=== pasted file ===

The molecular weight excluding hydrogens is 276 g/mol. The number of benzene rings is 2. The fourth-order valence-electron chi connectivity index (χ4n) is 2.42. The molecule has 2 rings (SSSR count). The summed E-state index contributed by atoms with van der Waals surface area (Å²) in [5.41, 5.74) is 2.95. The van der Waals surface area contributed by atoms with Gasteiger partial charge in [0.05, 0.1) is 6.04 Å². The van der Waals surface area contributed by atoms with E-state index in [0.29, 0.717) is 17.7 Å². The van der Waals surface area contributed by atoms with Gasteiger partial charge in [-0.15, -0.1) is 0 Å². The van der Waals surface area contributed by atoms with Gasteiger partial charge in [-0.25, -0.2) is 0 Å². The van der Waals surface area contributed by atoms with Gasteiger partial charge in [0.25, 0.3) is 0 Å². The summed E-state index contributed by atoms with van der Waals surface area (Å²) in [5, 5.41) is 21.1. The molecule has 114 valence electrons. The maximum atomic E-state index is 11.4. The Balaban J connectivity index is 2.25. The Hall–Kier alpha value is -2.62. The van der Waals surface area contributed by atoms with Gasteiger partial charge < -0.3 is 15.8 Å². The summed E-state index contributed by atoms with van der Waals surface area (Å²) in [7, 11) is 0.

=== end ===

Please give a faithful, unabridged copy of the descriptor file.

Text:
The molecular weight excluding hydrogens is 276 g/mol. The number of benzene rings is 2. The fourth-order valence-electron chi connectivity index (χ4n) is 2.42. The molecule has 2 rings (SSSR count). The summed E-state index contributed by atoms with van der Waals surface area (Å²) in [5.41, 5.74) is 2.95. The van der Waals surface area contributed by atoms with Gasteiger partial charge in [0.05, 0.1) is 6.04 Å². The van der Waals surface area contributed by atoms with E-state index in [0.29, 0.717) is 17.7 Å². The van der Waals surface area contributed by atoms with Gasteiger partial charge in [-0.15, -0.1) is 0 Å². The van der Waals surface area contributed by atoms with Gasteiger partial charge in [-0.25, -0.2) is 0 Å². The van der Waals surface area contributed by atoms with Gasteiger partial charge in [0.25, 0.3) is 0 Å². The summed E-state index contributed by atoms with van der Waals surface area (Å²) in [5, 5.41) is 21.1. The molecule has 114 valence electrons. The maximum atomic E-state index is 11.4. The Balaban J connectivity index is 2.25. The Hall–Kier alpha value is -2.62. The van der Waals surface area contributed by atoms with Gasteiger partial charge < -0.3 is 15.8 Å². The summed E-state index contributed by atoms with van der Waals surface area (Å²) in [7, 11) is 0.